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Paria Hackberry Traverse 2008

We're Outta Here

Sunday, May 4   Before going to bed, we "did the math" concerning what time the shuttle drivers would have to leave camp, based on estimated car shuttling and driving times to Salt Lake, plus hiking time out of the canyon to our Highlander. The Highlander was parked at a pullout about 1.5 miles down a side road off the Cottonwood Wash road, at 12S, 417937 E, 4146820 N. We estimated that such was 2.5 - 3 miles of hiking from camp, but of course, had no idea if the hiking would be slow or fast. The bottom line was that the shuttle drivers and their first load of human and gear cargo would have to be out of camp by 7:15 am. Ugh. So Susie and I set the alarm for 5:30, acknowledging the sometimes glacial pace with which we often break camp in the morning.

We had deliberately planned an easy, quick breakfast: heat water for coffee, and eat some oatmeal bars (Oatmeal to go, I think Quaker calls those things). They were OK, but I would not want to make a steady diet of such. Surprisingly, we were packed up and hoisted at 6:50 am: 80 minutes to break camp is something of a record for us. So we took off at a leisurely pace, knowing that Andy and Sue would catch up quickly. Hiking in the cool of the morning, before sunrise, turned out to be quite pleasant. The canyon get's tighter, with more vegetation. We stopped and took quite a few photos, of fresh sunlight on high canyon walls. The walk is pretty straightforward: you just hike up the canyon. The walls get lower and eventually, perhaps a half mile short of the vehicle, the canyon opens up and bang: no more canyon. One interesting thing we saw on the way out was, as the canyon constricts down to perhaps 15 feet, a rockfall. There was a 13 year old "cowboy" signature on the rock, but faint in the rock was what appeared to be a real petroglyph. Since the male figure was well endowed, shall we say, and anatomically correct, my suspicion was that it was real.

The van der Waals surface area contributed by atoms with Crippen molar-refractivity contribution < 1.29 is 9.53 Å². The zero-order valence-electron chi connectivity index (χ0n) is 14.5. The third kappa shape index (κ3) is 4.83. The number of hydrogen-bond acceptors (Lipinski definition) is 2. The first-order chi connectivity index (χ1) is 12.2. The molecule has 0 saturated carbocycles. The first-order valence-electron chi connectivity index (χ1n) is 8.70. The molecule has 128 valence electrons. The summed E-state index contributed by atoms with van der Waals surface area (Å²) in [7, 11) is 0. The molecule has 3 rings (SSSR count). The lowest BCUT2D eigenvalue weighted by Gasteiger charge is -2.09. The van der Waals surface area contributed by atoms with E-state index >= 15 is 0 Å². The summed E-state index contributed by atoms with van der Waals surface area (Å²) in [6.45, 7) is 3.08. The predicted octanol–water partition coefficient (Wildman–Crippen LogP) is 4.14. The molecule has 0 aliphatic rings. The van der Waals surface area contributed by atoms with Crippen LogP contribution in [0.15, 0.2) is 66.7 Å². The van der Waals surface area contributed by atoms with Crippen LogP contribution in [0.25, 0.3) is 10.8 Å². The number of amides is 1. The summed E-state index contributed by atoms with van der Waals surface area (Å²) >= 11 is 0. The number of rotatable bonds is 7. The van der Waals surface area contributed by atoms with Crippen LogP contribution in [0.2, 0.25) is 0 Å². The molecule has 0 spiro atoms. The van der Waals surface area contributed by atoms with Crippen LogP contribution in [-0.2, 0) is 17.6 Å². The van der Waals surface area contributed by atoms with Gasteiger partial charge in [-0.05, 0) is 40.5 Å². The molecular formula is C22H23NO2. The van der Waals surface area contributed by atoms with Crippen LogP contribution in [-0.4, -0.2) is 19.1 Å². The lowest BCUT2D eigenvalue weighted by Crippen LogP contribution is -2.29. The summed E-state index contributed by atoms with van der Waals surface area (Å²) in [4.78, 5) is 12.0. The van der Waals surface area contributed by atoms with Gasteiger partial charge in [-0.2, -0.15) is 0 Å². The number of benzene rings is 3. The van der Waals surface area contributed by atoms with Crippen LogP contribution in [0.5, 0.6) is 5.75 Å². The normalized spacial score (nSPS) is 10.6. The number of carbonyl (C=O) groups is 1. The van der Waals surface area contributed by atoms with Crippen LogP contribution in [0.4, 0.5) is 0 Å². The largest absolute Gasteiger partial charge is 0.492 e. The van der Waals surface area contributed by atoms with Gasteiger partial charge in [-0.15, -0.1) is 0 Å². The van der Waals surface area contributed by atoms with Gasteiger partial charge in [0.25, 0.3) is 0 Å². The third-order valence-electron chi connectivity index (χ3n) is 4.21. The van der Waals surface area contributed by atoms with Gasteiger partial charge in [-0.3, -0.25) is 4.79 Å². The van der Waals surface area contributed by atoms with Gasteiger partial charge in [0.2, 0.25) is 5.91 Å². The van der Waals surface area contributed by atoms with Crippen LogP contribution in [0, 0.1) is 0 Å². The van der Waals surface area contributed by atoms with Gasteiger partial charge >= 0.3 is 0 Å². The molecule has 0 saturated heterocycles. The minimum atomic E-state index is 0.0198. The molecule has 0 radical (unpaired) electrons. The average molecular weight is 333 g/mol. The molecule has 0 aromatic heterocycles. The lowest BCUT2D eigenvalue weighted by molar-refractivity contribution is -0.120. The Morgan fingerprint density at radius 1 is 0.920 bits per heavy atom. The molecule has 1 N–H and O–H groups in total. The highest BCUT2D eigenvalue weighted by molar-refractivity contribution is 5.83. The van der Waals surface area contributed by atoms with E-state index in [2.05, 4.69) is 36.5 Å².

We got to the Highlander at 8:15 am. Good progress. Now, things got complicated. Typically, what we would do on a normal shuttle is that only the shuttle drivers would get in the vehicle and leave packs and any other people that came out with them at the trailhead. But with Carol's Aerostar minvan in the repair shop, and Ray, (who had agreed to meet us on the Cottonwood Wash road) having a low clearance vehicle, we had to think thru all this stuff. (I know, this sorta thing gives a lot of folks headaches, and when I tried to explain this to most of the rest of the crew, they just shook their heads and said: "Whatever, just tell us where you want us to be when." So we emptied the back of the Highlander of a lot of the water we had cached, just to give us a bit more cargo room. Then, the four of us piled in, and took off for the trailhead from which we started at Willis Creek. I had warned worry-wart Susie that the mile and a half of track out to the Cottonwood Wash road would be bad, so she kept her eyes covered. We saw Ray, who had been touristifying for a week, driving toward us, once we got out on the Cottonwood Wash road (we were out to the road earlier than expected, and had left a note for him), and I tried to explain what we were doing, but eventually, just told him to wait at the junction and we would see him in a hundred minutes or so.